GM Fred Torres explains: “It was less than 25 degrees the other morning; that’s cold! When we started digging, there was a crust on the mound of sand; as you dig, you have to try to get that off and then start digging into the mound itself. It mostly works, but some of those clumps inevitably roll down and it’s so cold they don’t break up. Some go into the bucket, some get into truck, and from there some get into the sander. We try to take them out as we see them, but it’s inefficient for everyone.” Team member Jorge Morales tried out the GoPro this week to help demonstrate the issue. (Left unanswered is why he feels the need to wear Dallas Cowboys gear in Eagles country, but perhaps that’s better for all concerned.)

GoPro – Jorge from Pine Island Cranberry on Vimeo.

Things improved after lunch as the temperature went up into the thirties, but as Fred says, “You have to sand when it’s time to sand; you can’t wait for perfect weather to do what needs to be done.”

One thing that’s been a tremendous help to our team is the new sandbox. Built by our equipment team, the sandbox was designed to improve efficiency and reduce waste. In previous years, trucks would back up to the location and just drop sand directly onto the dam. “We figured out that dropping sand directly causes us to lose at least ten percent of it,” says Fred. “That means for every ten truckloads you lose at least one. That’s a lot. But with the box, we don’t lose anything and we’re able to use our time more efficiently; we can get a lot more done. The box keeps everything contained; we don’t lose anything and it’s easier to clean up.”

You can see from Joel DeJesus’ point of view how much easier it is, as well:

GoPro – Excavator from Pine Island Cranberry on Vimeo.

With both teamwork and technology, our team continues to be highly efficient no matter what the weather!

Ice Sanding

Pine Island Cranberry has been steadily working on sanding via barge since the winter flood went on last month. Sanding is a fundamental component of our Pine Island Integrated Crop Management (PIICM) program, helping us manage the relationship between water, soil, weather, disease, insects, weeds, and nutrition. This procedure helps improve growth and yield by stimulating the development of new uprights (covering the base of the roots strengthens the root system and creates a more healthy vine) while also suppressing disease and reducing insects (by burying weed seed, spores, and insect eggs). It also improves soil drainage while at the same time absorbing and releasing heat so that frost danger in spring is lessened. This increases our efficiency by lowering the need for extra plant nutrition as well as saving water by cutting down frost irrigation times. This year, it’s been cold enough to attempt sanding via another method: ice sanding.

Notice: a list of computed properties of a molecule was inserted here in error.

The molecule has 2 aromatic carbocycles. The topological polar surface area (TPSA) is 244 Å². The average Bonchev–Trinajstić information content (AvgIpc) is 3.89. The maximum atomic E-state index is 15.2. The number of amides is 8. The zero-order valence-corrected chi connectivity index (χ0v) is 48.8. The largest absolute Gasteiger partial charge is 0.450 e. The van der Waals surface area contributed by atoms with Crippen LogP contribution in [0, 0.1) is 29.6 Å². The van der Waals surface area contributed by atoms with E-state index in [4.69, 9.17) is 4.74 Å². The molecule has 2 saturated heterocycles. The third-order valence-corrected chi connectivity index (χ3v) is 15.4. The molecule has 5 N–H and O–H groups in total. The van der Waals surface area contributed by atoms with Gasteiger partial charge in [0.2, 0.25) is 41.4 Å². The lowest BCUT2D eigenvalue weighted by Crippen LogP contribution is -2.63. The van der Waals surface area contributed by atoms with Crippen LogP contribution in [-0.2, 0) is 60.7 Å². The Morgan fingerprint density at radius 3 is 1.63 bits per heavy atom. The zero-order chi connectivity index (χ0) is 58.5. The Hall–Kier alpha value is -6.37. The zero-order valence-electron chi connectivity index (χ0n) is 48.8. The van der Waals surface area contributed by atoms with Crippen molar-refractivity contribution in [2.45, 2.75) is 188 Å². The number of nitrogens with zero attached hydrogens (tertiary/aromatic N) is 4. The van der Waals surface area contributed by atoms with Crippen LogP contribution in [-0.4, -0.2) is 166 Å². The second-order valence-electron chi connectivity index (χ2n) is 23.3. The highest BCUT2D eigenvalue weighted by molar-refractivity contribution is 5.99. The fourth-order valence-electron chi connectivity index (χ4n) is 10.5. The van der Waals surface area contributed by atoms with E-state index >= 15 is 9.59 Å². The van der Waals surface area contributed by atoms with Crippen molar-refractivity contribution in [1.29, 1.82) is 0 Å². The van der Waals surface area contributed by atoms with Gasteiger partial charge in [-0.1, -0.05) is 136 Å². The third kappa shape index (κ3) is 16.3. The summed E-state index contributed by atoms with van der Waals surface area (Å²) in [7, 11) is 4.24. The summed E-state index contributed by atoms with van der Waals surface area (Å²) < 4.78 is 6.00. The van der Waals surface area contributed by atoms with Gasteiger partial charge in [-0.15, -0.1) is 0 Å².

Most growers typically try ice sanding mid January through mid February, when conditions are cold enough to give them ice that can support the sanding equipment. At Pine Island, that usually means about five inches of ice. Once that happens, we’ll temporarily take the water underneath off the bog while the equipment is on the ice. The method itself is simple: an ice sander (that will spread an even half-inch layer of sand on the ice) is attached to a tractor. When the ice melts the sand will sift into the vines. Once the ice is gone, the sand sinks, covering the runners and giving the vines the benefits mentioned above.

Unfortunately, snow has been hindering this week’s efforts, and while the temperature has been cold enough to form a thick layer of ice, it’s actually been too cold to make ice sanding efficient. “You have to wait for this kind of weather,” says team member Jorge Morales. “It’s been a while since it’s been this cold. Three, four years maybe. We did ice sanding on two bogs at Weymouth and did pretty well over there.”

“We didn’t get enough wind to take the fresh powder off,” says GM Fred Torres. “At some point, you’re pushing the snow around and just spinning your wheels. You’re on the ice and there’s no traction at all. When conditions are good, the ice is covered just like you’re painting it, but with this loose powder it makes for a sloppy job.”

There are also problems with the equipment when the temperature drops into the teens, so Wednesday morning we didn’t even attempt to work outside.

Jorge says wet sand has been an issue as well. “That’s been an ongoing problem even when we were out on the water,” he says. “It’s been so cold that we’ve had problems getting sand through the screener; we’ve just had too much snow.” Fred agrees, but takes a pragmatic view of the delay: “We tried; you have to give it a shot. If the temperature had gotten into the twenties we’d have been okay. But that’s why we always make an alternate plan.”